Asked by buxZED
on 16 Mar 2011

can anyone explain me how to use this program

http://www.mathworks.com/matlabcentral/fileexchange/899-lagrange-polynomial-interpolation

function y=lagrange(x,pointx,pointy) % %LAGRANGE approx a point-defined function using the Lagrange polynomial interpolation % % LAGRANGE(X,POINTX,POINTY) approx the function definited by the points: % P1=(POINTX(1),POINTY(1)), P2=(POINTX(2),POINTY(2)), ..., PN(POINTX(N),POINTY(N)) % and calculate it in each elements of X % % If POINTX and POINTY have different number of elements the function will return the NaN value % % function wrote by: Calzino % 7-oct-2001 % n=size(pointx,2); L=ones(n,size(x,2)); if (size(pointx,2)~=size(pointy,2)) fprintf(1,'\nERROR!\nPOINTX and POINTY must have the same number of elements\n'); y=NaN; else for i=1:n for j=1:n if (i~=j) L(i,:)=L(i,:).*(x-pointx(j))/(pointx(i)-pointx(j)); end end end y=0; for i=1:n y=y+pointy(i)*L(i,:); end end

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Answer by Matt Tearle
on 16 Mar 2011

Accepted answer

`pointx` and `pointy` are two vectors of data values, `x` is a vector of points where you want to interpolate. For example:

x = 0:10; y = x.^2; xx = linspace(0,10); yy = lagrange(xx,x,y); plot(x,y,'o',xx,yy,'.')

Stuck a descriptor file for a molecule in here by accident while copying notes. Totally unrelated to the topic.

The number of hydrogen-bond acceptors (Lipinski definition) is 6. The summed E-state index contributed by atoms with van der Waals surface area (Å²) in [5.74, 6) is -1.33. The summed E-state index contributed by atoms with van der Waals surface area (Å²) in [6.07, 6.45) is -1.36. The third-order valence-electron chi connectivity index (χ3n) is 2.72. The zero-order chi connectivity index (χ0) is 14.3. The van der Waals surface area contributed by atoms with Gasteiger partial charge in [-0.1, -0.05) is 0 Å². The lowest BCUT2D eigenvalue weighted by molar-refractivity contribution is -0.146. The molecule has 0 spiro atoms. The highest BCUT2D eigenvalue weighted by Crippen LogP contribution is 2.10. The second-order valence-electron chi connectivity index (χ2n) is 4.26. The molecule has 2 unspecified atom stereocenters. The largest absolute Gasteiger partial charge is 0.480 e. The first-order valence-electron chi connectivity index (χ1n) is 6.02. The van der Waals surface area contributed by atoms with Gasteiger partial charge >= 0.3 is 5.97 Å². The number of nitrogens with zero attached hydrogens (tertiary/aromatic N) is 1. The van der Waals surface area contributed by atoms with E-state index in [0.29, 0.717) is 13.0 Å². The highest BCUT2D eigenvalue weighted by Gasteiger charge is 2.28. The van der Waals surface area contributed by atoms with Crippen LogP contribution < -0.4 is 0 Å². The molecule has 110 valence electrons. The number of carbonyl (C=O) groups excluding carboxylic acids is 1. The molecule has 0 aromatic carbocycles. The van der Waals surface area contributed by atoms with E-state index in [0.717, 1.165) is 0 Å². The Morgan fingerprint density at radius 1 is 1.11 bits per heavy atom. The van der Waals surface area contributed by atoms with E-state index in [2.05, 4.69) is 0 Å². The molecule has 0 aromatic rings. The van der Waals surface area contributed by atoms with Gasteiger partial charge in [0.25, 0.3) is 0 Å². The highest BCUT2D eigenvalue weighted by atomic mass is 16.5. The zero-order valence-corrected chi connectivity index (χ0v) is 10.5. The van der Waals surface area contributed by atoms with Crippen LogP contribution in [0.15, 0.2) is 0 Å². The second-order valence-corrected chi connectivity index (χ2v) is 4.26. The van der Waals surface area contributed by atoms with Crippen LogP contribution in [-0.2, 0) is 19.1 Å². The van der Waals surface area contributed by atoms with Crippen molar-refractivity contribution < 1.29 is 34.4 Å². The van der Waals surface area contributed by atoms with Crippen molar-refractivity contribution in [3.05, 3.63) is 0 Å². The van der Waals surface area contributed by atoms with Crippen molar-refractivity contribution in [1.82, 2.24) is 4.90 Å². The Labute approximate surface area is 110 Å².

As an aside, with no offense intended to Calzino, there are other options available for interpolation. Firstly, of course, `interp1` is a standard MATLAB function, with options for linear, cubic spline, and PCHIP interpolation. Cleve Moler (aka The Guy Who Wrote MATLAB) also has a Lagrange interpolation function available for download.

buxZED
on 17 Mar 2011

still dont get it

given the points x0 , x1 , x2 , x3 , x4

and the values f(x0 ), f(x1 ), f(x2 ), f(x3 ), f(x4 )

how can i get an 4th order accurat function f in position x

just point me in the right derection

Jan Simon
on 17 Mar 2011

I think, Matt Tearle's example does point in the right direction already. But I can repeat it:

y = lagrange(x, [x0,x1,x2,x3,x4], [f(x0),f(x1),f(x2),f(x3),f(x4)]);

This is exactly found in the help section of the function.

Matt Tearle
on 17 Mar 2011

Right, what Jan said. In my example,x and y are vectors of the points x0, x1, ..., x4 and f(x0), ..., f(x4). The new point you're calling x is what I called xx. I used a vector of points, but it could be a single value.

Answer by Matt Fig
on 16 Mar 2011

This is really a question for the author of the program. I believe it is also bad etiquette to post somebody's code like that without permission.

Did you try to contact the author?

Matt Tearle
on 16 Mar 2011

It's from File Exchange, so I don't seem any great harm in posting it.

Matt Fig
on 16 Mar 2011

Ah, but I wasn't talking about harm, just polite behavior. The author should have been contacted first, that's all.

Matt Tearle
on 16 Mar 2011

Fair call. I guess it does open the door for people to bash the author's code in a separate location, which would be uncool.

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